At A Pretty Simple Blog, James Coltham writes a great article as part of Blogging Against Disablism Day considering the origins of ‘disablism’ and reflecting on the ways disablism plays out through web developers’ actions when creating inaccessible content. I recommend reading his post in full, but to crudely paraphrase, he observes that ignorance is no excuse:
Many will argue that if they do not know about the issues, they can’t be guilty of being ‘disablist’.
Further more, when considering accessibility on the web:
I struggle to think of a valid reason why a web professional should not know about, and practise, web accessibility. Of course, accessibility isn’t binary, and there are many grey areas. But the fact that we still see many of the “school-boy” errors (missing descriptions for images, text that won’t resize, etc) means that there is a long way still to go to get anywhere near an acceptable global standard.
And like it or not, every single person who makes the choice not to spend the 20 seconds giving that image a suitable description, or thinks that aesthetics beats usability, or who assumes blind people wouldn’t be interested in their site anyway – these people are the embodiment of disablism, because they have relegated the needs of those users (for whatever reason) and, by that action, cast them as inferior.
The issues James raises are an important and, I think, highlights the subtle ways in which discrimination and exclusion are propagated online. I would call this Aversive Disablism.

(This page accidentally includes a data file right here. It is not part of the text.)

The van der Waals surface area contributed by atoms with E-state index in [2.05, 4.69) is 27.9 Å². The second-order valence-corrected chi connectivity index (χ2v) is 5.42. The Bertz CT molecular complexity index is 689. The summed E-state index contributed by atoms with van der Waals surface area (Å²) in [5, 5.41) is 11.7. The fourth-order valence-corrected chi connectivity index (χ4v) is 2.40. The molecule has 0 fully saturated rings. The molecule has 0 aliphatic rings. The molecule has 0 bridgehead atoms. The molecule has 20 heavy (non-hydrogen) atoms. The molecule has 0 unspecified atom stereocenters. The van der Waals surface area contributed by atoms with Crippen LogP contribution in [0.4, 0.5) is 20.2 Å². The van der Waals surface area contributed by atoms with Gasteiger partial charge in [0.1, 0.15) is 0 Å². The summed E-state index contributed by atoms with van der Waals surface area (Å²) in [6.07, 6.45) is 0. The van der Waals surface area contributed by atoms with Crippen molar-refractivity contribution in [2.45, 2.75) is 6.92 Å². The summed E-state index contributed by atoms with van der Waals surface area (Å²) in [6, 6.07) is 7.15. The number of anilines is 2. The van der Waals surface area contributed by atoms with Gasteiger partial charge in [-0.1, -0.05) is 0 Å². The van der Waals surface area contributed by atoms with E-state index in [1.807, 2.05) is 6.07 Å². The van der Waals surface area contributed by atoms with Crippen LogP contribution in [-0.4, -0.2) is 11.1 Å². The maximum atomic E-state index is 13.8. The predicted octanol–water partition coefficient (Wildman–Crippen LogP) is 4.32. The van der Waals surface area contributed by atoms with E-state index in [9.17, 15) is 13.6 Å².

Aversive Disablism is a process identified by Mark Deal. His paper ‘Aversive Disablism, subtle prejudice towards disabled people’ (Disability & Society, Vol 22, No. 1, January 2007) observes that blatent forms of prejudice towards disabled people appear to be declining in the UK. However, subtle forms of prejudice remain and persistently damage progression towards an accessible and equitable society.
Aversive disablists recognize disablism is bad but do not recognize that they themselves are prejudiced. Likewise, aversive disablism, like aversive racism, is often unintentional.
Deal draws from many different discussions of aversive racism to create an understanding of what he terms aversive disablism. He attests:
Aversive racists, Gaertner and Dovidio argued, are not anti-black, but pro-white. Likewise, aversive disablists may not be anti-disabled, but rather pro-non-disabled.
Deal makes several key observations. Firstly that this in-group favouritism can be can be as damaging to disabled people as more overt prejudiced behaviours. Secondly, it highlights how people who believe they hold a liberal attitude towards disabled people (including those with disabilities who do not identify as disabled) may support behaviour and social policy that excludes other disabled people.
When we transfer these ideas to specific contexts, Deal attests:
This is not to argue that the building industry is inherently disablist, but, as Young (1990) noted, ‘The conscious actions of many individuals daily contribute to maintaining and reproducing oppression, but those people are usually simply doing their jobs or living their lives and do not understand themselves as agents of oppression’.
In his blog post, I think James is observing the damaging actions of aversive disablist web developers. When commissioning or building websites it’s vital that we recognise this subtle prejudice.